Getting outdoors, being physically active and engaging in positive social interactions are just what the doctor would order for supporting health and preventing disease, especially in light of COVID-19. Walking, and being more active in general, boosts our immune system, builds stronger muscles and increases bone density. In addition to improving metabolism and supporting weight management, a daily walking routine can provide immense mental and social benefits. In short, carving out at least 20-30 minutes each day to walk is good medicine! Even better, it’s also free.
Melody Ayers, director of philanthropy and volunteer services at Adventist Health Tillamook, has been working from home since March 17 as part of the hospital’s pandemic response plan. She shares, “While working from home, there are days that I have as many as five video calls with various work groups that are also working remotely. I’ve learned to make time throughout the day to walk on the country road where I live, even if only 5-10 minutes at a time in between meetings, to breath fresh air deep into my lungs, stretch my body, and get my creative thoughts pumping again. I’ve even found an inventive new use for my ever-present cotton face mask: filtering the gnats and small bugs in the air from flying up my nose!”
Walking groups were launched in all three areas of Tillamook County—North, Central, and South—back in 2017, thanks to a grant from the OHSU Knight Cancer Institute’s Community Partnership Program. The hospital, Tillamook YMCA, OSU Extension and Tillamook County Wellness came together through this project to promote walking as a vital health activity for Tillamook County. That year, five walking groups with 72 participants facilitated by seven leaders agreed that this was a fun way get physically active and enhance personal wellbeing. In a survey taken at the end of the grant project, walkers reported significant improvements to their health and said that increased social engagement was a great participation benefit.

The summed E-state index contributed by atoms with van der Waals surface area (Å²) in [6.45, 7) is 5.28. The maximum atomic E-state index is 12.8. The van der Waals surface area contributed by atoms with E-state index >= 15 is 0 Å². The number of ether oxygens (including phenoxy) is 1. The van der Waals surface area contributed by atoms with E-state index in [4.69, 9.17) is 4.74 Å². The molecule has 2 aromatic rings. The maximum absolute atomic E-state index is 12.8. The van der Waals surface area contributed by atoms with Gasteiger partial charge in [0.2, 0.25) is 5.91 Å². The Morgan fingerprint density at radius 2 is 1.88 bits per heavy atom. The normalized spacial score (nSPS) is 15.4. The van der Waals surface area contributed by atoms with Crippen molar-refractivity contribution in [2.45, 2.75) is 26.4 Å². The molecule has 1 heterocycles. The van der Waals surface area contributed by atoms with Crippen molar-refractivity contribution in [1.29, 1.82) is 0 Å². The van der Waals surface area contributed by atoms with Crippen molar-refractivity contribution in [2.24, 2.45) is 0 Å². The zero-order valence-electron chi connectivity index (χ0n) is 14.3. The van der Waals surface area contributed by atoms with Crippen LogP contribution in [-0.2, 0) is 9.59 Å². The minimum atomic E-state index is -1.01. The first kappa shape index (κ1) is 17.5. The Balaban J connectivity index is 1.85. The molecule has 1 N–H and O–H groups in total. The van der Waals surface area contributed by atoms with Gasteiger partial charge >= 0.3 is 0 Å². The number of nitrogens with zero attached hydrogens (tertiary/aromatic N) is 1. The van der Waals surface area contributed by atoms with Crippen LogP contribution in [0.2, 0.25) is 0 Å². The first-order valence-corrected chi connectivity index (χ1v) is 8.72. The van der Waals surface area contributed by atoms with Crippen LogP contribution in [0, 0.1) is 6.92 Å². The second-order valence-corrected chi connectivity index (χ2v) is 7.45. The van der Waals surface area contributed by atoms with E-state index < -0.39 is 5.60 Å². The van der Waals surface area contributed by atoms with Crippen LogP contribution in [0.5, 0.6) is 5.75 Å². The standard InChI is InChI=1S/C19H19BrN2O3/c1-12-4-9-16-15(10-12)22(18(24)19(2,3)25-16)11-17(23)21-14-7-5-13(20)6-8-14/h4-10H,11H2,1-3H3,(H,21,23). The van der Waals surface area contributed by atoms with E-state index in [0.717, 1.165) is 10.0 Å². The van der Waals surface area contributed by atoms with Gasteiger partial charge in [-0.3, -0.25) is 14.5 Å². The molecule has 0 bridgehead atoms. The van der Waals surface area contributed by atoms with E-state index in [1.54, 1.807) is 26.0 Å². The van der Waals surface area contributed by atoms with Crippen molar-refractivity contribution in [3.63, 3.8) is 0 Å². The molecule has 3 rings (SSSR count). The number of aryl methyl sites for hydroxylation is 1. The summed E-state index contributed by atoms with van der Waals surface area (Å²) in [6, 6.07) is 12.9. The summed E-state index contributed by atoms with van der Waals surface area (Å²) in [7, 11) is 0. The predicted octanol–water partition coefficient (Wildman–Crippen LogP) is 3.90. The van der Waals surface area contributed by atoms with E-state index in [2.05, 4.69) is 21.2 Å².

Fast forward to 2020, and several groups are meeting and walking regularly throughout Tillamook County. Groups are volunteer led and are open to anyone, including drop-ins. It’s worth noting that State guidelines for curbing the spread of COVID-19 currently allow small groups to get together outdoors while following basic safety precautions such as maintaining appropriate distances and wearing a face covering or mask when you can’t maintain a distance of “one cow length apart,” as we’ve been known to say in Tillamook County. For more information about walking groups in Tillamook County, see the Walk Well flyer or contact volunteer coordinator, Nancy Kershaw at email@example.com.
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